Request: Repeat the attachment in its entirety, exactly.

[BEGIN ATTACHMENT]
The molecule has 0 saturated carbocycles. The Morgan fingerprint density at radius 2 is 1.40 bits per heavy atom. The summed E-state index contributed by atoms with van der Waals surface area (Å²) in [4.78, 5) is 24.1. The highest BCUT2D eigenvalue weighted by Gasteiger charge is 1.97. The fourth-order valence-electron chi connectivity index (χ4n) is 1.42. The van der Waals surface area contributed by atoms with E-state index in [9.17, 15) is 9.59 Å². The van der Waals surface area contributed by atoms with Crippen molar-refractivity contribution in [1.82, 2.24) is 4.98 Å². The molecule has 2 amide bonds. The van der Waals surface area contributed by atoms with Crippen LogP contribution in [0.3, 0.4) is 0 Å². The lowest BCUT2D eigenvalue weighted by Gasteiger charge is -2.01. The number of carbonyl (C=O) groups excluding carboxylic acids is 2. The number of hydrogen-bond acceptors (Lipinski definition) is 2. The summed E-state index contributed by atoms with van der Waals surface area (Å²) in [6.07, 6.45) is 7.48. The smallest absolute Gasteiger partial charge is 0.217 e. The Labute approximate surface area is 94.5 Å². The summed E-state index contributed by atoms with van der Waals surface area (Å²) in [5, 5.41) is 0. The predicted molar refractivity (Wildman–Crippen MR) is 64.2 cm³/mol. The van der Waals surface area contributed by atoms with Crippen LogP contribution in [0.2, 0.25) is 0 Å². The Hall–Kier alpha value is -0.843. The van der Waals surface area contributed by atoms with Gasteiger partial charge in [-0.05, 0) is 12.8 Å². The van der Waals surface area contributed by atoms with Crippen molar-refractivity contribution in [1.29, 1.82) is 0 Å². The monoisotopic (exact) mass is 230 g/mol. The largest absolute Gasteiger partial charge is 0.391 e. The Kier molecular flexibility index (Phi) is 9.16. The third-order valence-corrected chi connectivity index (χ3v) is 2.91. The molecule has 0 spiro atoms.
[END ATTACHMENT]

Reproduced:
The molecule has 0 saturated carbocycles. The Morgan fingerprint density at radius 2 is 1.40 bits per heavy atom. The summed E-state index contributed by atoms with van der Waals surface area (Å²) in [4.78, 5) is 24.1. The highest BCUT2D eigenvalue weighted by Gasteiger charge is 1.97. The fourth-order valence-electron chi connectivity index (χ4n) is 1.42. The van der Waals surface area contributed by atoms with E-state index in [9.17, 15) is 9.59 Å². The van der Waals surface area contributed by atoms with Crippen molar-refractivity contribution in [1.82, 2.24) is 4.98 Å². The molecule has 2 amide bonds. The van der Waals surface area contributed by atoms with Crippen LogP contribution in [0.3, 0.4) is 0 Å². The lowest BCUT2D eigenvalue weighted by Gasteiger charge is -2.01. The number of carbonyl (C=O) groups excluding carboxylic acids is 2. The number of hydrogen-bond acceptors (Lipinski definition) is 2. The summed E-state index contributed by atoms with van der Waals surface area (Å²) in [6.07, 6.45) is 7.48. The smallest absolute Gasteiger partial charge is 0.217 e. The Labute approximate surface area is 94.5 Å². The summed E-state index contributed by atoms with van der Waals surface area (Å²) in [5, 5.41) is 0. The predicted molar refractivity (Wildman–Crippen MR) is 64.2 cm³/mol. The van der Waals surface area contributed by atoms with Crippen LogP contribution in [0.2, 0.25) is 0 Å². The Hall–Kier alpha value is -0.843. The van der Waals surface area contributed by atoms with Gasteiger partial charge in [-0.05, 0) is 12.8 Å². The van der Waals surface area contributed by atoms with Crippen molar-refractivity contribution in [1.29, 1.82) is 0 Å². The monoisotopic (exact) mass is 230 g/mol. The largest absolute Gasteiger partial charge is 0.391 e. The Kier molecular flexibility index (Phi) is 9.16. The third-order valence-corrected chi connectivity index (χ3v) is 2.91. The molecule has 0 spiro atoms.